Commentary No : 2020 / 13
4 min read

On the occasion of the 45th anniversary of the entry into force of the United Nations Convention on the Prohibition of the Development, Production and Stockpiling of Bacteriological (Biological) and Toxin Weapons and on Their Destruction (BWC) on 26 March 2020, some state parties to the said Convention such as Russia[1] and India[2] have issued statements. Both said statements refer to the current novel coronavirus (SARS-CoV-2) pandemic and stress the efforts to counter global spread of the virus. The statements also draw attention to the 9th Review Conference of the Convention in 2021 and underline the importance of strengthening the implementation of the BWC. Russia, in her statement, proposes “to resume the work on the legally binding Protocol to the Convention with effective verification mechanism, to establish under the Convention mobile biomedical units and Scientific Advisory Committee and to improve current confidence building measures.”

BWC was signed at London, Moscow and Washington on 10 April 1972 and entered into force on 26 March 1975. It is the first multilateral disarmament treaty which proposes general and complete disarmament. The first introductory paragraph of the Convention is as follows:

“Determined to act with a view to achieving effective progress towards general and complete disarmament, including the prohibition and elimination of all types of weapons of mass destruction, and convinced that the prohibition of the development, production and stockpiling of chemical and bacteriological (biological) weapons and their elimination, through effective measures, will facilitate the achievement of general and complete disarmament under strict and effective international control.”

The Convention prohibits the development, production, acquisition, transfer, retention, stockpiling, and use of biological and toxin weapons. It is a major instrument for the international community’s efforts to address the proliferation of weapons of mass destruction[3]. Turkey signed the Convention on 4 October 1972 and ratified it on 25 October 1974[4].

Article 1 of the Convention states the following:

“Each State Party to this Convention undertakes never in any circumstances to develop, produce, stockpile or otherwise acquire or retain:

(1) Microbial or other biological agents, or toxins whatever their origin or method of production, of types and in quantities that have no justification for prophylactic, protective or other peaceful purposes;

(2) Weapons, equipment or means of delivery designed to use such agents or toxins for hostile purposes or in armed conflict”[5].

As it was mentioned above, the BWC is one of the key legally binding instruments of the international non-proliferation and disarmament regime. It is the only legal means to prevent biological agents and toxins to be used as arms. In this sense, it is important to establish new structures that contribute to effective functioning of the Convention, and to strengthen its implementation. In this regard, the upcoming Review Conference provides a good opportunity to explore ways to strengthen the BWC. Current frightening developments in the fast spread of novel coronavirus make it more important than ever to strengthen the implementation of the BWC.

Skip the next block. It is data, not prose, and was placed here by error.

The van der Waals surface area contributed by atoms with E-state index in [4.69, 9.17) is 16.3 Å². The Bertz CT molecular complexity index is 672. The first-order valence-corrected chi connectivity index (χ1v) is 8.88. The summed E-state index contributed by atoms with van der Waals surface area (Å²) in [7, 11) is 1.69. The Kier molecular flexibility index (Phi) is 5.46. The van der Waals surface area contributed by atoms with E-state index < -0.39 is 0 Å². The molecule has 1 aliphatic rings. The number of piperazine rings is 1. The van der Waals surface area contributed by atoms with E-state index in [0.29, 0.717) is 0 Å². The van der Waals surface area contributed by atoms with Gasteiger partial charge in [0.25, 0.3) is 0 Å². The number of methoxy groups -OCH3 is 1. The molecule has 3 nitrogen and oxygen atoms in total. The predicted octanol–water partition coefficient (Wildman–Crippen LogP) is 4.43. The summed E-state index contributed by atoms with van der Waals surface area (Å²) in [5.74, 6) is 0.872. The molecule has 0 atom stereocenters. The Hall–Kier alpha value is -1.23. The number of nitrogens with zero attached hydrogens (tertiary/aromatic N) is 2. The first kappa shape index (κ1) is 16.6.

The ninth Review Conference of BWC will take place next year. There is no doubt that this review conference will be of special importance due to the deadly coronavirus outbreak. We know that the positive developments in science and technology have brought many benefits to areas such as health, environment, and agriculture. However, we should also be conscious of the fact that unchecked and unregulated developments in science and technology, in some cases, might bring about unintentional catastrophe. In this regard, there is a need for regular review of science and technology developments in relation to the microbial or other biological agents by experts.

In the light of foregoing, it will be very important for Turkey to play an active role in the upcoming BWC review conference and take her place among the leading countries who make concrete proposals for strengthening the Convention. 


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[1] “Statement of the Ministry of Foreign Affairs of the Russian Federation on the Occasion of the 45th Anniversary of the Biological Weapons Convention Entry into Force” (The Ministry of Foreign Affairs of the Russian Federation, March 26, 2020), 520-26-03-2020, https://www.mid.ru/en/foreign_policy/international_safety/regprla/-/asset_publisher/YCxLFJnKuD1W/content/id/4092588

[2] “45th Anniversary of Entry into Force of the Biological and Toxin Weapons Convention (BWC)” (Ministry of External Affairs Government of India, April 27, 2020), https://mea.gov.in/press-releases.htm?dtl/32604/45th_Anniversary_of_entry_into_force_of_the_Biological_and_Toxin_Weapons_Convention_BWC

[3] “The Biological Weapons Convention,” United Nations, 2009, https://www.unog.ch/80256EE600585943/(httpPages)/04FBBDD6315AC720C1257180004B1B2F?OpenDocument

[4] “Resmi Gazete (Official Gazette)” (Başbakanlık   Neşriyat   ve   Müdevvenat   Genel   Müdürlüğü, August 6, 1974), 14968, https://www.resmigazete.gov.tr/arsiv/14968.pdf

[5] “Convention on the Prohibition of the Development, Production AndStockpiling of Bacteriological (Biological) and Toxin Weapons Andon Their Destruction” (Web of Prevention Clearing House, April 10, 1972), http://www.opbw.org/convention/documents/btwctext.pdf.

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